Could use more out of ND though, esp gas. They don't need State Dept approval for those. If they are so worried about pipeline construction jobs they really should be working on that instead, but... And, that's US oil & gas that pays taxes, royalties, leases,etc. here, would think that should be more of a priority. Maybe build a few gas generating stations to back up wind power out there too, along w/ transmission lines to tie to major grids. Sounds like a few construction jobs, and probably more than 35 permanent ones as well. We'll need that gas if some old coal plants go off line as expected. I guess that doesn't fit the anti agenda though.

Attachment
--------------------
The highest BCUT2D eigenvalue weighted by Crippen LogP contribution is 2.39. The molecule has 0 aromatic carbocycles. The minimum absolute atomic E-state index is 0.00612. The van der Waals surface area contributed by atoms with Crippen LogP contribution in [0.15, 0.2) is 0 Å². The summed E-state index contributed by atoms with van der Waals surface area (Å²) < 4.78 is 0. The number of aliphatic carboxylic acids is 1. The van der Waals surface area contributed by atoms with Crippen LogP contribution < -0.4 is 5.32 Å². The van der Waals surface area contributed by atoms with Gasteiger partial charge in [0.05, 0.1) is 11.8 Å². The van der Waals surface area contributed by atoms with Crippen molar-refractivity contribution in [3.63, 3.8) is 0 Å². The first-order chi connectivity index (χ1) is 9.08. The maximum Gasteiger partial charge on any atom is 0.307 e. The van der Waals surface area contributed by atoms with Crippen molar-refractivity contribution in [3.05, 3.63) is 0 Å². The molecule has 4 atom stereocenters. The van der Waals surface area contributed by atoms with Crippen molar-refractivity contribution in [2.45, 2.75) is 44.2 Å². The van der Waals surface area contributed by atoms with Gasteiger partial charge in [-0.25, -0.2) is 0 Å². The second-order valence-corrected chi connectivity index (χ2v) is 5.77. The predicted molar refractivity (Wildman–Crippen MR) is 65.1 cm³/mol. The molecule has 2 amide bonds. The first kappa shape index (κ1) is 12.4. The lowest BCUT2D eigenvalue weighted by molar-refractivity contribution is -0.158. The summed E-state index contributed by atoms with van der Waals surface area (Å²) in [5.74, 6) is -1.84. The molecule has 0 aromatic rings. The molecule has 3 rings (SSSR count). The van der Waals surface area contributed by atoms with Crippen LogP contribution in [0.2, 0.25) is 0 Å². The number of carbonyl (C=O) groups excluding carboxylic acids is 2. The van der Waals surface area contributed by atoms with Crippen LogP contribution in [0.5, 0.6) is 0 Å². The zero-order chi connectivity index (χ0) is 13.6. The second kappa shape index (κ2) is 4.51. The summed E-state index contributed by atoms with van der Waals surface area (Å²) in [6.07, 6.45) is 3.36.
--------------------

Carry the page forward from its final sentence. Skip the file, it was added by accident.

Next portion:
If I remember correctly, they have been burning off a lot of the natural gas since the North Dakota rush, is this still happening?
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Quoting tampabaymatt:
Rats! Looks like my 2.55" migrated to the Atlantic. I'm currently at 1.05" since Sunday. It's not going rain today so I need to 1.50" tomorrow to match the WPC forecast. Depending on the track of the low, it could happen, Depending on the track of the low, it might not happen. At least there's not going to be an ice storm...yet. :-)
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its look like a ice storm to me
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Quoting 106. jpsb:



I will get back to you tomorrow on that. But for now lets just say I am a luke warmest, not a true believer. I get treaty badly by the hard core skeptics too. lol.